'I don't know how I did it': Mom saves daughter, 4, from sinking car after crash
'Your parental instincts just kick in, right? And you do what you need to do to get your child to safety'
As her car skidded across black ice and began rolling down an embankment toward an icy pond, Ashley Holland thought she was going to die.
But moments later, the Hantsport, N.S., woman found the strength to not only save herself, but also her four-year-old daughter who was strapped in the backseat as freezing water rushed in.
"When something like that happens, it's like your parental instincts just kick in, right? And you do what you need to do to get your child to safety," Holland, 24, told CBC Radio's Mainstreet on Monday, a day after the terrifying ordeal.
The mother of two managed to haul her daughter free from the sinking car and swim to a nearby embankment.
"How they were even able to get out of that car was a miracle," said Capt. Ryan Richard of the Brooklyn volunteer fire department, who arrived at the scene shortly after the pair made it out of the water.
"To be able to swim to shore and get up over that embankment is totally unheard of," he told CBC Radio's Maritime Noon.
"I'll be honest with you, in my last 26 years I've been to many similar incidents and unfortunately they're usually very fatal."
Holland had been taking her daughter to a birthday party around noon Sunday when she struck black ice just a few minutes away from her home.
She lost control of the vehicle and it ended up rolling down an embankment.
"Terrifying, completely terrifying. My daughter just started screaming and I was just thinking in my head, 'The water, please just don't go in the water, like please,'" said Holland.
"Then we hit the water."
As the car rolled, her daughter Macy kept screaming, "Mom, I'm going to die!" The car initially landed on its roof and both passenger side windows smashed to pieces on impact.
Water started gushing in, filling up the Toyota Corolla.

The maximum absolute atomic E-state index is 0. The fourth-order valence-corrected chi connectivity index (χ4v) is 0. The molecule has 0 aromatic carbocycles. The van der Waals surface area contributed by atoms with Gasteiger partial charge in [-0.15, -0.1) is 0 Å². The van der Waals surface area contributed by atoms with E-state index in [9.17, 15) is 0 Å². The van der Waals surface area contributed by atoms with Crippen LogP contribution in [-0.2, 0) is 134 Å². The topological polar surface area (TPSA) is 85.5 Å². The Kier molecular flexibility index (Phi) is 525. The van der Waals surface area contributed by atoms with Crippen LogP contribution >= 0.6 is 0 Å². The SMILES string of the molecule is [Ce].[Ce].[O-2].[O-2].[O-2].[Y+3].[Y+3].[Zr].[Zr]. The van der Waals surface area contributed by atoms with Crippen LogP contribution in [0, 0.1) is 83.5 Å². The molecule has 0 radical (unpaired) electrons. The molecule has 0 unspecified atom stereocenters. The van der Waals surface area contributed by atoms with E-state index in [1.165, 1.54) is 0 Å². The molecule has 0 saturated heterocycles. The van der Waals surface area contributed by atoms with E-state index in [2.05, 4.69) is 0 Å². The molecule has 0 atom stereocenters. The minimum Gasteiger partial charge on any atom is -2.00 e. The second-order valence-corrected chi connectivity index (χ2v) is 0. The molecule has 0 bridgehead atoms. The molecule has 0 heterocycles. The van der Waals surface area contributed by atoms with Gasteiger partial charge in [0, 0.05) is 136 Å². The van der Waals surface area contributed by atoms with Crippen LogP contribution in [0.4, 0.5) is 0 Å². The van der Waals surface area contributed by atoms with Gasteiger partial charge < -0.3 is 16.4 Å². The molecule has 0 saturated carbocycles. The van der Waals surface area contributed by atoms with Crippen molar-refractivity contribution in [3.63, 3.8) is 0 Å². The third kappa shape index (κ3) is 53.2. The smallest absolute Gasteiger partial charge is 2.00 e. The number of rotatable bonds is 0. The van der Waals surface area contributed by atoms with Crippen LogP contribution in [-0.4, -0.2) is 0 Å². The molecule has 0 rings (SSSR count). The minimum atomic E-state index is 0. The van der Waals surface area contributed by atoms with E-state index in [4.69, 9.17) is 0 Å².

Struggling to open door
Holland unbuckled herself, falling onto the roof of the car, and crawled out a window into the water. She tried to open her daughter's door from the outside.
"I finally did get it open, but I had slush and ice all over my hands and everywhere and my hand slipped and the door slammed shut. So I'm freaking out trying to think, what do I do?"
For the briefest moment, Holland thought she wouldn't be able to save Macy. The car was sinking too fast. Her numb hands and legs were working too slowly.
But she didn't give up.
Holland climbed over the car and went back in through a window and worked with her daughter to free her from the car seat. Macy undid the top straps while Holland unbuckled the bottom ones.
"I just grabbed her and pulled her out and I tried to keep her above the water. I didn't want her to be hypothermic. So from the waist down she was soaked, but I mean her hair didn't even get wet and I don't know how I did it."
She managed to carry Macy to shore and push her up onto the embankment, but Holland's body had reached its limit.
"It was really icy and slushy and I was having a really hard time because I thought I was going to pass out. I was freezing so I was having a hard time getting up the hill, and I just said to her, 'Run, you need to run, go,' because I saw there was a car coming our way and I didn't want them to miss us."
As Macy flagged down the passing car for help, Holland managed to haul herself to the top of the embankment. The woman in the car wrapped Macy and her mother in a jacket and called 911 while the pair warmed up in the vehicle.
At about the same time, a fire truck from Brooklyn drove by on its way to assist another fire department. Richard spotted something sticking out of the pond and had the truck turn around.
They gave Holland and her daughter warm clothes and blankets while they waited for the paramedics. Richard said Holland and her daughter were hypothermic, in shock and disoriented.
As a precaution, two firefighters put on diving suits and went into the water to make sure no one else was on board, but the car was empty.
Holland said she was lucky she didn't take her 14-month-old with her or things could have been much worse.
"You see stories like this on the news all the time, you know through winter and even in the summer, and it's like a lot of them don't make it," she said. "So I'm just thankful that, you know, we did."
With files from CBC Radio's Mainstreet and Maritime Noon